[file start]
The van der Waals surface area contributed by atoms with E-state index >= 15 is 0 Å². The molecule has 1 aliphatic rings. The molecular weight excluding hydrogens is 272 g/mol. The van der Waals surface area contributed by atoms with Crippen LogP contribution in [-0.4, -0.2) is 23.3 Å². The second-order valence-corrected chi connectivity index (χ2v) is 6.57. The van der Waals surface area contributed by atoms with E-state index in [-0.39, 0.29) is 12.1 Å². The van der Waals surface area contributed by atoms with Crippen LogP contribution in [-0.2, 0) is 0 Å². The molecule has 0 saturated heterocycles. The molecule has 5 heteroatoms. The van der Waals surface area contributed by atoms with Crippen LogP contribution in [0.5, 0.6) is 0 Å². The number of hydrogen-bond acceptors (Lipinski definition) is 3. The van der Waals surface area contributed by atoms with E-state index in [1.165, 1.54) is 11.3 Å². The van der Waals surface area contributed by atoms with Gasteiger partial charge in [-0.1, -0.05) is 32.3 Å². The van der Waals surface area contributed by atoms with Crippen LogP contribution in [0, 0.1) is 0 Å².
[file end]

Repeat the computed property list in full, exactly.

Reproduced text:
The van der Waals surface area contributed by atoms with E-state index >= 15 is 0 Å². The molecule has 1 aliphatic rings. The molecular weight excluding hydrogens is 272 g/mol. The van der Waals surface area contributed by atoms with Crippen LogP contribution in [-0.4, -0.2) is 23.3 Å². The second-order valence-corrected chi connectivity index (χ2v) is 6.57. The van der Waals surface area contributed by atoms with E-state index in [-0.39, 0.29) is 12.1 Å². The van der Waals surface area contributed by atoms with Crippen LogP contribution in [-0.2, 0) is 0 Å². The molecule has 0 saturated heterocycles. The molecule has 5 heteroatoms. The van der Waals surface area contributed by atoms with Crippen LogP contribution in [0.5, 0.6) is 0 Å². The number of hydrogen-bond acceptors (Lipinski definition) is 3. The van der Waals surface area contributed by atoms with E-state index in [1.165, 1.54) is 11.3 Å². The van der Waals surface area contributed by atoms with Gasteiger partial charge in [-0.1, -0.05) is 32.3 Å². The van der Waals surface area contributed by atoms with Crippen LogP contribution in [0, 0.1) is 0 Å².